Exclusive: Deputy AG Monaco on ‘Operation Cookie Monster’ and why it represents a change
The Department of Justice says last month’s effort to bring down the Genesis Market represents a departure from its traditional cyber enforcement actions. “Operation Cookie Monster” wasn’t about nabbing masterminds; it was about making it harder for JV hackers to level-up in the world of online fraud.
Click Here met with Deputy Attorney General Lisa Monaco last month on the fringes of the RSA conference to talk about the roster of recent cybercriminal takedowns and how their success has required a shift in mindset — one that borrows, among other things, from Monaco’s past work as homeland security and counterterrorism adviser to President Obama. The interview has been edited for length and clarity.
Click Here: Let’s start with Genesis and “Operation Cookie Monster.” Was there a broader strategy at play with this operation?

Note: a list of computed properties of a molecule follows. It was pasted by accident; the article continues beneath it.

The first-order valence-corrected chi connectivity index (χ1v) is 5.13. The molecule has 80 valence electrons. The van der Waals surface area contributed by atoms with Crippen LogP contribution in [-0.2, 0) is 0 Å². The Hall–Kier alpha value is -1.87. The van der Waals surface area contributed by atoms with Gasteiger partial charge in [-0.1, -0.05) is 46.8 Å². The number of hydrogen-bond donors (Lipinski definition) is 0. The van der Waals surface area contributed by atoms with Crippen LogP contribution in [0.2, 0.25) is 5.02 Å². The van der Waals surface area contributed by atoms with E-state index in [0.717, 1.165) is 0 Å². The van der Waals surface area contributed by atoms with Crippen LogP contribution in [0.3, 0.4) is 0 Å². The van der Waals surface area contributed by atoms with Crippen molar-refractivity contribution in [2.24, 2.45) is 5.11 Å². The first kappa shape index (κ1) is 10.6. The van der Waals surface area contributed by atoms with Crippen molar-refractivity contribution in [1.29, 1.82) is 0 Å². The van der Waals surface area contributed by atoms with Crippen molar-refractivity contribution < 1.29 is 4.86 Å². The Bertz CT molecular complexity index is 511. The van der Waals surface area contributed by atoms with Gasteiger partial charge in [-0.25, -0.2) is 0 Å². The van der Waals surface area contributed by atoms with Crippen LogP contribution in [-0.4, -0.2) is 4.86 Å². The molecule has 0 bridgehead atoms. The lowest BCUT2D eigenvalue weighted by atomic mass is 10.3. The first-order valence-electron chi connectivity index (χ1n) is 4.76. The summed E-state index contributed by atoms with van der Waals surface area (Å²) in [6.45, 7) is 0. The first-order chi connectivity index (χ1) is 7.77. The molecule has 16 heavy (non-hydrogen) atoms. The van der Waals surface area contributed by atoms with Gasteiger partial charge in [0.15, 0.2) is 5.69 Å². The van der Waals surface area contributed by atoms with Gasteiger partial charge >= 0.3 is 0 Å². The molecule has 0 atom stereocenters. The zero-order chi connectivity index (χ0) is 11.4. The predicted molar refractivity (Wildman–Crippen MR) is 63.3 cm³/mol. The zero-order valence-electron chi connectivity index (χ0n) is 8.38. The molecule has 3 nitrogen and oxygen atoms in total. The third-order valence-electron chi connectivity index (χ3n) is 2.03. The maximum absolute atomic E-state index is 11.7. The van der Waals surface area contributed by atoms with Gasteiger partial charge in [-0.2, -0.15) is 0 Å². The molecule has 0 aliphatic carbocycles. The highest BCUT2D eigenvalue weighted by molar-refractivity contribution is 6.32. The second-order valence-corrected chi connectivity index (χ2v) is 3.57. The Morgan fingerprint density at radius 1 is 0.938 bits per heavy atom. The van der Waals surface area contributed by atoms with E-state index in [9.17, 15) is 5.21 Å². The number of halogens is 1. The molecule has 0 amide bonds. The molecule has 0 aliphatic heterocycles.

Lisa Monaco: We are really focused on doing disruptions and not always just looking for the prosecution. The Genesis disruption is a really good example of that. We changed our orientation to say we need to focus on taking action that can prevent the next victim. And to do that, we've paired our prosecutors with cyber agents. Those prosecutors normally are trying to build that case painstakingly, to bring that prosecution — now we're saying [to them], Well, that's great. But that isn't always the tool we're gonna use. We're going to use whatever tool we can to disrupt and prevent. What you saw here is us going after the enablers, the facilitators, the engine that allows so many people to enter into the online criminal marketplace in what became, before it was disrupted, basically a criminal bazaar.